Tuesday, March 30, 2010

To Hell and Back - One Hell of a Great Book, by One Hell of A Great Hero

Sixty-one years ago, a young American who’d fought in the war published an unpretentious book, “To Hell and Back.” It was the story of his experience in World War II as a combat infantryman. Nowhere in the book does the author mention that he was the most decorated US soldier in the Second World War, or that he’d won the Congressional Medal of Honor, along with 21 other medals. He barely notes that he rose from buck private to lieutenant (though he never says if he became a First Lieutenant, though it’s hard to imagine that he didn’t).

On V-E Day, the author – Audie Murphy – was not yet 21, though he’d seen almost nonstop combat from the first wave of the Sicilian invasion to the end of the war outside of Munich two years later. An orphan who grew up on a hardscrabble Texas panhandle farm during the dust bowl depression, he’d volunteered for the Marines as soon as he’d turned 18. “Too small,” said the recruiter to the scrawny, baby-faced young man. So he volunteered for the Airborne, and was again rejected. “Too small, Murphy.” And he was small, but he wanted to fight – to fight for his country, and perhaps, to fight to prove that he wasn’t really too small after all.

Having failed to enlist in the two “fightingest” units of the American military, Murphy joined the Infantry. He arrived in North Africa right before the end, but the Germans and Italians surrendered the day he was going into the line to see combat for the first time, forcing him to wait for Sicily two months later.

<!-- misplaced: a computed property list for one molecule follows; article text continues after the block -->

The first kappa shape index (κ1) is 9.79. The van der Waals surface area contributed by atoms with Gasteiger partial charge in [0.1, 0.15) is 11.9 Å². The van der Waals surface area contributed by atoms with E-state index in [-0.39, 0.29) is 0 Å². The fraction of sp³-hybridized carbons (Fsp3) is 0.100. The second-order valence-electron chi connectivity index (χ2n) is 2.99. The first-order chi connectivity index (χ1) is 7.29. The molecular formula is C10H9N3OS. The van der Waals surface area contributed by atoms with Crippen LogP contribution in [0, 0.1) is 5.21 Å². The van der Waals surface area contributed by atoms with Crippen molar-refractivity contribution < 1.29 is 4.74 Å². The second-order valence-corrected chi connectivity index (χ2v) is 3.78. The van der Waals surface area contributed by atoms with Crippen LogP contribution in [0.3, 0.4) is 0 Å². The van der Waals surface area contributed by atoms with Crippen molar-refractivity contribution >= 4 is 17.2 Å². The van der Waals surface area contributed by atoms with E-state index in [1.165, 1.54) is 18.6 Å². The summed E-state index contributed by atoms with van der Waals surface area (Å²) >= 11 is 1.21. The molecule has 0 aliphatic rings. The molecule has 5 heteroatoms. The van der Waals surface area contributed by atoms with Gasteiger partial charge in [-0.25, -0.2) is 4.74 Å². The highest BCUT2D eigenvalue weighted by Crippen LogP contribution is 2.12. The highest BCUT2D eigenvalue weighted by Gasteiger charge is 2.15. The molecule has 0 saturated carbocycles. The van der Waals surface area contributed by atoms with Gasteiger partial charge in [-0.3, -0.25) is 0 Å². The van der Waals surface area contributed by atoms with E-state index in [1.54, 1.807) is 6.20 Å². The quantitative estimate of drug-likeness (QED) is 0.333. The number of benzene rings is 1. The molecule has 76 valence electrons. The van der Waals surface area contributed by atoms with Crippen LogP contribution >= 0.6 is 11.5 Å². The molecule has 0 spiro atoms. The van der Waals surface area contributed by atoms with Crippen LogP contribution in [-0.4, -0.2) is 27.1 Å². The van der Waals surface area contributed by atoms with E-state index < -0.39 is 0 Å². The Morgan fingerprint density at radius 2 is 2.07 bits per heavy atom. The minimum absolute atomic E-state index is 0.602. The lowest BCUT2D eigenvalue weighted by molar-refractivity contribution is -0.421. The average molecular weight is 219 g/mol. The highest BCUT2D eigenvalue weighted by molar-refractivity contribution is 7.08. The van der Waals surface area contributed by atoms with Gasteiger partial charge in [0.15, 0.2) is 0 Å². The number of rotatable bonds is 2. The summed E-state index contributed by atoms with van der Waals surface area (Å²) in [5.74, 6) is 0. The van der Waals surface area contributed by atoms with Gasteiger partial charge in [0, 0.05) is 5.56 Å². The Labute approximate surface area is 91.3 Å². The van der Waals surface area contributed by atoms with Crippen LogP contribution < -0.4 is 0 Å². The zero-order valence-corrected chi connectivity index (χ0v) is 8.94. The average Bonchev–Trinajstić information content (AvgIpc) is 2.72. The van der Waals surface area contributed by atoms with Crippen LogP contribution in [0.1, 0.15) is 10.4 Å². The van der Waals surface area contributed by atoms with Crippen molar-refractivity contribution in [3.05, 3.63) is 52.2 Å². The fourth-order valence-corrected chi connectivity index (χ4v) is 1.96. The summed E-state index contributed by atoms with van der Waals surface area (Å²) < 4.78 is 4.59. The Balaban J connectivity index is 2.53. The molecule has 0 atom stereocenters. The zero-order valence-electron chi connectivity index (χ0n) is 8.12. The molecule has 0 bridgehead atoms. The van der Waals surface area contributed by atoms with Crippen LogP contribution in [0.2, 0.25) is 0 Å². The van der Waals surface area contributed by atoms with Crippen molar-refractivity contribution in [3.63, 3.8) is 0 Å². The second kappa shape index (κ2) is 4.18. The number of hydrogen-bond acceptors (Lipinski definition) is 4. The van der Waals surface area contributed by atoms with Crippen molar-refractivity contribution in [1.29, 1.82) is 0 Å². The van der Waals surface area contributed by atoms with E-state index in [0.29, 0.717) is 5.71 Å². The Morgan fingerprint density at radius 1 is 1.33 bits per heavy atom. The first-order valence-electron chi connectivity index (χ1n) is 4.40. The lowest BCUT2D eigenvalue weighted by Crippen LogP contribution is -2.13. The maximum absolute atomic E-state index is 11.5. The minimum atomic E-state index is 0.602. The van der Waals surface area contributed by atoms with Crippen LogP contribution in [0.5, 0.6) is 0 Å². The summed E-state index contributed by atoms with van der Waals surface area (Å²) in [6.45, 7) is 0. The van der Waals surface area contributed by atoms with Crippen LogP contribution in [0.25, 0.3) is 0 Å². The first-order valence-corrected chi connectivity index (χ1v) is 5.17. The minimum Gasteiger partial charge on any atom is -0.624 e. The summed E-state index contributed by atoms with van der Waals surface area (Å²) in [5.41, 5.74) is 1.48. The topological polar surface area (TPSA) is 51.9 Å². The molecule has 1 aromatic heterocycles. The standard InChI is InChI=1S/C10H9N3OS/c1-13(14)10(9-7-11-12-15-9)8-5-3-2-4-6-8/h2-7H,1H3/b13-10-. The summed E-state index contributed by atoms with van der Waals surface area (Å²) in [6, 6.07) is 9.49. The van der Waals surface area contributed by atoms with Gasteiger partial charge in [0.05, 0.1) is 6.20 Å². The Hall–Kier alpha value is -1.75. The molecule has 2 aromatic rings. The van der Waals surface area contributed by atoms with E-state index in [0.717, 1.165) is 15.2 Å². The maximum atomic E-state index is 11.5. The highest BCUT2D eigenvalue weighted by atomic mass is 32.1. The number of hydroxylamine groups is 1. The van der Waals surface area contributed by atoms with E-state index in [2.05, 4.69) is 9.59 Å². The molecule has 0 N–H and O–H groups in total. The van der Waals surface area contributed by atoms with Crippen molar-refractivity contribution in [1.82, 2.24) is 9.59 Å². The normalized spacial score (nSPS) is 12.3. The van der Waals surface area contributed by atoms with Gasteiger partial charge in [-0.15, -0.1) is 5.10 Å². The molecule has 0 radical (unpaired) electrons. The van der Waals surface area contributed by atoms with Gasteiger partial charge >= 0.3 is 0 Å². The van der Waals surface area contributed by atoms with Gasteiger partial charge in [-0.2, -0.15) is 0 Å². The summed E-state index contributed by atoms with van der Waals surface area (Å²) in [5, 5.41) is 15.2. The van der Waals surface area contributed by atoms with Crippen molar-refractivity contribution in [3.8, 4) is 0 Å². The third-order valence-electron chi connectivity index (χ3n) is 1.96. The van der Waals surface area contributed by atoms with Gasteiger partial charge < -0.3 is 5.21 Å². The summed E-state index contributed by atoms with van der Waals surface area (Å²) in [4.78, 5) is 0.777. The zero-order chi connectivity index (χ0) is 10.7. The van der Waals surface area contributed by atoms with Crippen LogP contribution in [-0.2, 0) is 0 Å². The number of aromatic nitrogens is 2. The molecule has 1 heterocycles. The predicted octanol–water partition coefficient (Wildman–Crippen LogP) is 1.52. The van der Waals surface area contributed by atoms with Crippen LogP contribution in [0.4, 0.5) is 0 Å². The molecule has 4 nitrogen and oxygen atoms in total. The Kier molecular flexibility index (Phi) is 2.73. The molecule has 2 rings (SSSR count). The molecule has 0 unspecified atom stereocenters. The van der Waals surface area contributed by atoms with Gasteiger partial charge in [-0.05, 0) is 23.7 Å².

There isn’t an ounce of braggadocio in Audie Murphy’s chronicle of war, and though he was scarcely educated, even by the standards of the day, he wrote his unpretentious memoirs in the most literate and evocative style I’ve encountered. All of those fabled “writers” who went off to war, seeking to learn some deep inner truth and share it with the world, how they must have envied Murphy’s honest, moving words.

Within minutes of landing on Sicily, his unit took their first fatality, courtesy of German artillery – and from the start, Murphy began learning the lessons that kept him alive. He realized that the dead man had let his guard down, and in two years of hard fighting, Murphy never did.
In combat, Murphy soon had to fight two opposing forces – the need and want to be close to the men who shared life and death with him, and the need to remain distant from men who were doomed to die or be disfigured or dismembered. Not one of the men Murphy landed with in Sicily were still in combat with him when his war ended in the occupation of Munich. He lost so much – but he did not lose his soul. He indeed went to Hell and Back, but the important thing is, he did come back.